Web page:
More than twelve and a half thousand people living in St. John the Baptist parish were recently living at risk of a brain-eating amoeba that was detected in their water system in late August.
According to the Center for Disease Control and Prevention, the potentially deadly amoeba, Naegleria fowleri, is commonly found in warm freshwater. It is only harmful if the water enters a person’s body through the nose, where the amoeba then travels to the brain, causing a devastating, fatal infection, called primary amebic meningoencephalitis (PAM).
Though health officials insist that the water is safe to drink, residents are still concerned with how the amoeba ended up in the water in the first place.
On Tuesday, two Utilities Department inspectors surrendered themselves for arrest, accused of falsifying data related to the water that the amoeba was detected in.
Kevin Branch, 54, of LaPlace and Danielle Roussel, 43, of Paulina, were the inspectors assigned to gathering water samples daily at the Lions treatment plant in Reserve and in Mount Airy. Their job was making sure the water met the state required minimum of 0.5 milligrams of chlorine per liter of water. If chlorine levels get too low, the water becomes at risk for the potentially fatal amoeba.
“All vulnerabilities exposed during this event are being addressed through organizational, structural and personnel changes,” said Parish President Natalie Robottom. “The circumstances are very serious, and they are being handled in that manner.”
Some of these organizational, structural and personnel changes will include a state-mandated “chlorine burn” and hiring outside consultants to supervise water sampling, Robottom said. Also, employees will undergo additional training, though Robottom suggests that lack of training was not a factor in this particular case.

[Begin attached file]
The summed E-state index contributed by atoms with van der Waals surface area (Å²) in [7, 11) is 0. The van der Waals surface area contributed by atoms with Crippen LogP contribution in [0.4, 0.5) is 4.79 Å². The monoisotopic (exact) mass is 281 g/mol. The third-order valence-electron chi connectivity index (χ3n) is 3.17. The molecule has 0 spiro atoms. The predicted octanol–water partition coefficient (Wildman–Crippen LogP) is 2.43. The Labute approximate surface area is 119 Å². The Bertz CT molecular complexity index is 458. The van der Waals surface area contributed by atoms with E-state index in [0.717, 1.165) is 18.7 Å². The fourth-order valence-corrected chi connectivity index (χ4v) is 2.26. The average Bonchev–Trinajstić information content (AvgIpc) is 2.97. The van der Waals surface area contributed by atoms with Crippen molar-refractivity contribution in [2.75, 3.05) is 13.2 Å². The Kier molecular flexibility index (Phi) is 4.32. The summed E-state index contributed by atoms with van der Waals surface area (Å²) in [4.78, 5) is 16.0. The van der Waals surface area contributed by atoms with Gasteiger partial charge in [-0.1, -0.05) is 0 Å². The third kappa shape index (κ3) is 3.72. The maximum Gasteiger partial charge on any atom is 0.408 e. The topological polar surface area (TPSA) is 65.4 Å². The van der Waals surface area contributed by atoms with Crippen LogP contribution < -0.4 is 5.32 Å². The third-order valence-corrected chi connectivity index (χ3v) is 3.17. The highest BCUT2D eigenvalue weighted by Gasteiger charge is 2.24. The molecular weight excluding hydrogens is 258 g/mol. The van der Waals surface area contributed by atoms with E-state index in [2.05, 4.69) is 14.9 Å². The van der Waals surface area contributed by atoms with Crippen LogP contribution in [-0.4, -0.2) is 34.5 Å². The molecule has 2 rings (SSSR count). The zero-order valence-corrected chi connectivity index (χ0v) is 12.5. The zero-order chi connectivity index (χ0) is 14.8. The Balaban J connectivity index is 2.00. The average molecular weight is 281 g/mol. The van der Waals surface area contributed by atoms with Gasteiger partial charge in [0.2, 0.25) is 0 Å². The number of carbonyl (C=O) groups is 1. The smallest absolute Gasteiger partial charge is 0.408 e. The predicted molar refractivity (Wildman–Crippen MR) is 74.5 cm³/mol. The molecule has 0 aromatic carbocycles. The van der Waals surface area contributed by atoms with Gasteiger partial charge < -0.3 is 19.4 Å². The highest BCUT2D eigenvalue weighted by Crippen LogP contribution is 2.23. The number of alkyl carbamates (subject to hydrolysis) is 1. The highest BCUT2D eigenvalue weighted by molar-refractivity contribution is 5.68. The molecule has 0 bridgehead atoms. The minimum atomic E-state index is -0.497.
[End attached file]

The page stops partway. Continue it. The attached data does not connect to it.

“Initial concern was about training, but I think the investigation suggested some other possible reasons for the problem,” Robottom said.
The “chlorine burn” has been in effect for the past eight weeks, and health officials say that levels seem to be back to normal. They continue to insist that the water is safe for drinking, cooking and bathing.
“I feel as if the situation was handled in the right way after the news was broken of the amoeba,” said Fred Cook, an affected homeowner from Garyville. “But it’s still an extremely scary situation. I found out first from a Facebook link that said St. John Parish water has a brain-eating amoeba. I mean, how are people supposed to respond to that? It’s horrifying. I’m just glad that everything was sorted out before there were any fatalities.”
Naegleria fowleri is the same amoeba that was found in St. Bernard and DeSoto Parish last year, which led to two deaths.
“It makes me nervous that the chlorine level got lower than 0.5,” said Holly Juneau, a resident of St. John Parish. “How do we know there won’t be another incident? That, to me, is a horrific thought, that our kids could die from the water.”
Branch and Roussel’s indictments said that the GPS on their company vehicles showed they were not at the sampling sites on several of the dates and times indicated on their testing logs, which were sent to the state Department of Health and Hospitals for further review. This indicates the two were filing false records without actually testing the waters, assuming that the chlorine levels would be normal.
“It’s just a shame that people don’t take their jobs seriously,” Juneau said. “They may not think their job is important. They may think it’s okay to cut corners, but they are responsible for people’s lives, and it’s not okay at all. I’d hope that these state workers would have enough pride in their jobs to do things correctly in the future. And I hope that [Branch and Roussel] get the consequences they deserve.”
Dr. Jimmy Guidry, the state medical director, told St. John Parish residents at a town meeting that Naegleria fowleri amoeba is found is most lakes and streams, and that people have been exposed to it without their knowing for years.
In fact, Louisiana is the only state that tests for this particular amoeba, because of the deaths associated with it in recent years.
“If you ask any other state if they have Naegleria in their drinking water, they wouldn’t be able to answer because they don’t test for it,” Guidry said at the meeting. “It’s not something routinely tested for.”